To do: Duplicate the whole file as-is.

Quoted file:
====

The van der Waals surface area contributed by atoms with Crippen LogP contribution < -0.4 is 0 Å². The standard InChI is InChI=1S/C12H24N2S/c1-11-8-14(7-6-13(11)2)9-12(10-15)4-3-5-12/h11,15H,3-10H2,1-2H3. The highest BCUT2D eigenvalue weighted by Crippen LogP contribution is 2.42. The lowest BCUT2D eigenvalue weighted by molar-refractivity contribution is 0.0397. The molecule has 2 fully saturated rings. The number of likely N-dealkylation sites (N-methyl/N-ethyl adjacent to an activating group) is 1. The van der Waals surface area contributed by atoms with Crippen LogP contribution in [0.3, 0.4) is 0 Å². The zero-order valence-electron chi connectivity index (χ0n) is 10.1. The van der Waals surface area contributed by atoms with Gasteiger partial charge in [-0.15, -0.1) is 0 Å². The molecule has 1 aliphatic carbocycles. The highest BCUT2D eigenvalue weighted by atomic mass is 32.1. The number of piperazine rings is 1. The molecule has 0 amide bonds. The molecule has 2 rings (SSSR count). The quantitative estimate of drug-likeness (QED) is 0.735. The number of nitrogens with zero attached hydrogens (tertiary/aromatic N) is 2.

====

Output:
The van der Waals surface area contributed by atoms with Crippen LogP contribution < -0.4 is 0 Å². The standard InChI is InChI=1S/C12H24N2S/c1-11-8-14(7-6-13(11)2)9-12(10-15)4-3-5-12/h11,15H,3-10H2,1-2H3. The highest BCUT2D eigenvalue weighted by Crippen LogP contribution is 2.42. The lowest BCUT2D eigenvalue weighted by molar-refractivity contribution is 0.0397. The molecule has 2 fully saturated rings. The number of likely N-dealkylation sites (N-methyl/N-ethyl adjacent to an activating group) is 1. The van der Waals surface area contributed by atoms with Crippen LogP contribution in [0.3, 0.4) is 0 Å². The zero-order valence-electron chi connectivity index (χ0n) is 10.1. The van der Waals surface area contributed by atoms with Gasteiger partial charge in [-0.15, -0.1) is 0 Å². The molecule has 1 aliphatic carbocycles. The highest BCUT2D eigenvalue weighted by atomic mass is 32.1. The number of piperazine rings is 1. The molecule has 0 amide bonds. The molecule has 2 rings (SSSR count). The quantitative estimate of drug-likeness (QED) is 0.735. The number of nitrogens with zero attached hydrogens (tertiary/aromatic N) is 2.